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LGBT – Health Disparities Impacting LTC

Many LGBT individuals experience health disparities throughout their lives. While health issues in anyone’s younger years may lead to the need for long-term care later in life, limited research shows that health disparities can have a major impact on some LGBT individuals, and this should be taken into account in planning for future long-term care needs. Below are categories of disparities and our current understanding of how they impact LGBT individuals.

Barriers to Health Care Access

LGBT Adults are:

  • Less likely to have health insurance coverage
  • More likely to delay or not seek medical care
  • Facing barriers to access as older adults due to isolation and a lack of culturally competent providers. One study found 13% of older LGBT adults were denied or provided inferior health care.
  • More likely to delay or not get needed prescription medications
  • More likely to receive health care services in emergency rooms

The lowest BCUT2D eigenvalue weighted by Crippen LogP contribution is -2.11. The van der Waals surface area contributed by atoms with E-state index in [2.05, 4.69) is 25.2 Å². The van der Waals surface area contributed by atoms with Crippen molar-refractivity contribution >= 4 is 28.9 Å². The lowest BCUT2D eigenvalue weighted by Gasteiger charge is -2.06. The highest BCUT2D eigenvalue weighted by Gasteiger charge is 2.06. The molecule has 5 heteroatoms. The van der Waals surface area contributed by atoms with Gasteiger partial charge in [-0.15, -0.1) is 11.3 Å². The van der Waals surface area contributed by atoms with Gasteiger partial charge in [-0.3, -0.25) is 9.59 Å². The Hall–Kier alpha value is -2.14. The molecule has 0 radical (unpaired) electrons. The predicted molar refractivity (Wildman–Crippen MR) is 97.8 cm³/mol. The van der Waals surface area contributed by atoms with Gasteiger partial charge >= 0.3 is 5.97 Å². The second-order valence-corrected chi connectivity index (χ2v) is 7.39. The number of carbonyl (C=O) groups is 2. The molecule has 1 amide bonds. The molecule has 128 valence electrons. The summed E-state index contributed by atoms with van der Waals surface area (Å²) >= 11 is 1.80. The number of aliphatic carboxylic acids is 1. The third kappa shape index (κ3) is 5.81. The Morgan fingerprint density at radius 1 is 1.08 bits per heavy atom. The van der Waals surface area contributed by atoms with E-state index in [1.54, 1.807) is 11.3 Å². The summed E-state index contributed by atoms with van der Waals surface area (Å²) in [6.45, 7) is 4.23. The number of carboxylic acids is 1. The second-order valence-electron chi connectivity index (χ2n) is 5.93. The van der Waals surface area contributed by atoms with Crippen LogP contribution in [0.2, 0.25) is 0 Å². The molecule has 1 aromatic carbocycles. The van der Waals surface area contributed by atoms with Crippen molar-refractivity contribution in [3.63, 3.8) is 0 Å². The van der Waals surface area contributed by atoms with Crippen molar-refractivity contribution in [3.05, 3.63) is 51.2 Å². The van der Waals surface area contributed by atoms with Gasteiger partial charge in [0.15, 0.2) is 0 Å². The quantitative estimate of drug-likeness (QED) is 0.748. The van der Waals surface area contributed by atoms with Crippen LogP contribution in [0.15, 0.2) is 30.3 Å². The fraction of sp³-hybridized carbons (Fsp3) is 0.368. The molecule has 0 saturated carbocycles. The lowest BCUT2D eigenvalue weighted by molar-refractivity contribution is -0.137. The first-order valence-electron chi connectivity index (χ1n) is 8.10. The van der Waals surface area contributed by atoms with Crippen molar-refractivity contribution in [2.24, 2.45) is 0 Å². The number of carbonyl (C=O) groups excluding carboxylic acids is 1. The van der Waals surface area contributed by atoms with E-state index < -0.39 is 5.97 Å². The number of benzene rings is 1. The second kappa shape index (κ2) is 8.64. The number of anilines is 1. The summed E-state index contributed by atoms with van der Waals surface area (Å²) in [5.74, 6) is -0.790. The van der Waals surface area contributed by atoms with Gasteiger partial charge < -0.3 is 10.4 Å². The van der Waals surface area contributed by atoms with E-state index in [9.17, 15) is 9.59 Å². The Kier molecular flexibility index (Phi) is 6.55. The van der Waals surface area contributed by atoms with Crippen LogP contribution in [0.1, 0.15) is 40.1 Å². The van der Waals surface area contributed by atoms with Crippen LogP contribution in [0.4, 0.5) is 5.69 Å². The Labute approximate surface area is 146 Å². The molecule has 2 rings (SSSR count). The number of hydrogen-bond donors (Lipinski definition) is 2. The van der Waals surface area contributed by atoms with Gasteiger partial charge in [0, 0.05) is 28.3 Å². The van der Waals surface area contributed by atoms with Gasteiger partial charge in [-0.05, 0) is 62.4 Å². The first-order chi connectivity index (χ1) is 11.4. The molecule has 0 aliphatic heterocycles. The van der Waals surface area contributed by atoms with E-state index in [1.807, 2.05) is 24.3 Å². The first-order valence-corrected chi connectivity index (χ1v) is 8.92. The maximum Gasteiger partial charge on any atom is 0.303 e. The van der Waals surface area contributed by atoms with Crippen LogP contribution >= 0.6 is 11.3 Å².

• Fail to receive screenings, diagnoses and treatment for important medical problems. 22% of LGBT older adults do not reveal sexual orientation to physicians. In some states health care providers can decline to treat or provide certain necessary treatments to individuals based on their sexual orientation or gender identity.
  • Particularly distressed in nursing homes. One study indicates elderly LGBT adults face distress from potentially hostile staff and fellow residents, denial of visits from partners and family of choice, and refusal to allow same-sex partners to room together

Negative Impact on Physical and Mental Health and Well-Being

Societal biases are taking a toll on LGBT adults. They are:

  • Less likely to report having good health than their heterosexual counterparts
  • More likely to have cancer
  • More likely to suffer psychological distress
  • More likely to require medication for emotional health issues
  • Lesbian and bisexual women are less likely to receive mammograms and are more likely to be overweight or obese.
  • 41% of LGBT adults age 50 + have a disability
  • Transgender adults are much more likely to have suicide ideation

More Likely to Engage in Risky Behavior

  • LGBT adults are more likely to have problems with alcoholism
  • Older lesbians are significantly more likely to engage in heavy drinking
  • LGBT adults are more likely to smoke cigarettes
  • Gay men are at higher risk of HIV and other STDs, especially among communities of color

Research also indicates that if you live alone, you’re more likely to need paid care than if you’re married or single and living with a partner. Important implication for LGBT individuals:  data shows that people living alone are more likely to need paid long-term assistance. Planning is particularly important for such individuals.